Affective empathy (aka emotional empathy): the sensations and feelings that arise in response to other people’s emotions and lead us to reflect the emotions of someone we’re talking to.
Agent: an individual working on a customer support team; a representative of a company who accepts and responds to customer calls, emails, chat, and social media queries.
Bots/AI: computer programs that perform automatic, repetitive tasks or that mimic the actions of a person. Often used in customer service to initiate a conversation, to provide a quick response confirming that a customer agent has received their query, or to triage a call and direct it to the appropriate agent or channel.
Channels: unique ways of communicating, such as email or social media or live chat.
Cognitive empathy: a type of empathy that relates to a person’s ability to identify and understand the emotions being expressed by the person we’re talking to.
Compassionate empathy: a type of empathy that goes beyond the cognitive understanding of what another person is going through. Not only can you identify and feel another person’s emotions, you’re also motivated to help.
Conversation: an exchange of ideas between two people. In customer support, the entire exchange between a customer and an agent.
Cross-selling: adding value and loyalty among existing customers by offering them a product or service that’s related to one they’ve already purchased or that will improve their satisfaction and/or results.
Customer effort score (CES): a measurement of how easy it’s been for a customer to use the product or service. It’s generally measured by asking customers, on a five-point scale from “Very Difficult” to “Very Easy,” how much effort was required to use it.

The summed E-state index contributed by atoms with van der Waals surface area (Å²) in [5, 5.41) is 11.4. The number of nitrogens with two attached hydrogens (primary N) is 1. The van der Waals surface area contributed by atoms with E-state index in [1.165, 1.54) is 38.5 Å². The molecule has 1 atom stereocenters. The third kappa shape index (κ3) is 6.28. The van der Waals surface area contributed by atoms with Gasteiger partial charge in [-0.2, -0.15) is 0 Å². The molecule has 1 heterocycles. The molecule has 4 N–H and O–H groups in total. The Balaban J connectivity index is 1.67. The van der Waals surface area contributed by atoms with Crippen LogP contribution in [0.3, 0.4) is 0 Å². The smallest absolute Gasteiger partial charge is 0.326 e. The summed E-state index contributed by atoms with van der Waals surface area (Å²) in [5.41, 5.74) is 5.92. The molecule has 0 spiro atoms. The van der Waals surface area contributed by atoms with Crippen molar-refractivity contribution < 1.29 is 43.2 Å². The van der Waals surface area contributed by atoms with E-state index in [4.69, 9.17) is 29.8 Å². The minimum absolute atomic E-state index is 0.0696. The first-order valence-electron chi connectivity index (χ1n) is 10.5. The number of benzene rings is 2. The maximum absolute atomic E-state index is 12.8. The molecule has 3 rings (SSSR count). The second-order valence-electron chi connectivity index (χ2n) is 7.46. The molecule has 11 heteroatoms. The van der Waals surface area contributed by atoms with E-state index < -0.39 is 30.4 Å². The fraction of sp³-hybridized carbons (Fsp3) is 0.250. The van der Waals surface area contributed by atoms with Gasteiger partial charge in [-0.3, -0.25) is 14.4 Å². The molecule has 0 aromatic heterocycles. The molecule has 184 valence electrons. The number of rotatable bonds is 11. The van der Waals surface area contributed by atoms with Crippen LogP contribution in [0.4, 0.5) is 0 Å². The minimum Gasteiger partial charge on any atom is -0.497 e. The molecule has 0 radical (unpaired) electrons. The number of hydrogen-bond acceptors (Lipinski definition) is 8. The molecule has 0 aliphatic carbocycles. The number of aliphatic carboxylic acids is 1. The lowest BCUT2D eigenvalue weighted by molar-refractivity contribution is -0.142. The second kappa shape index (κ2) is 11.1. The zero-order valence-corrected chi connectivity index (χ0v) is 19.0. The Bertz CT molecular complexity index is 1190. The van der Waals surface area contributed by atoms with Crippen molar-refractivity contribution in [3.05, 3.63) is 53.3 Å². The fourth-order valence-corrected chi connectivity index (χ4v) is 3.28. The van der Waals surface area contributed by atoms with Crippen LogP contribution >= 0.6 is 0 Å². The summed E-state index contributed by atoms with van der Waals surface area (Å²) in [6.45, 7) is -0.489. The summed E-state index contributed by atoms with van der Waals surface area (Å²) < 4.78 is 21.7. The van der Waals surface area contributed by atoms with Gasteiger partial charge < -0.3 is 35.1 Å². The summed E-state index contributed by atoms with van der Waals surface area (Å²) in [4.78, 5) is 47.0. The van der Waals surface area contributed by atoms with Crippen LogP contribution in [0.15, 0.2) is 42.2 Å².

Customer experience (CX): the overall perception a customer develops about your brand based on their interactions with your employees, website, and products. To remain positive, the customer’s experience should meet or exceed their expectations.
Customer loyalty: the likelihood a customer will continue buying from a business, as determined by their satisfaction with previous purchases and the benefits of continuing to do business with them.
Customer satisfaction (CSAT): a measure of the degree of satisfaction a company is providing as determined by the number of repeat customers.
Customer service: the help and support a company provides their prospects and customers.
Customer survey: a poll identifying a customer’s level of satisfaction with products they’ve purchased and uncovering their need and expectation for new products.
Downtime: any period of time when a system (i.e., servers, websites, computers, or phones) are not working, which prevents customers from being able to use your service or product.
Empathy: the ability to experience another person’s feelings, thoughts, and experience without having it explicitly explained; understanding and being sensitive to those feelings when communicating with the other person.
Feature: a prominent characteristic of a product or service.
Feedback: a customer’s evaluation of their experience after submitting a query.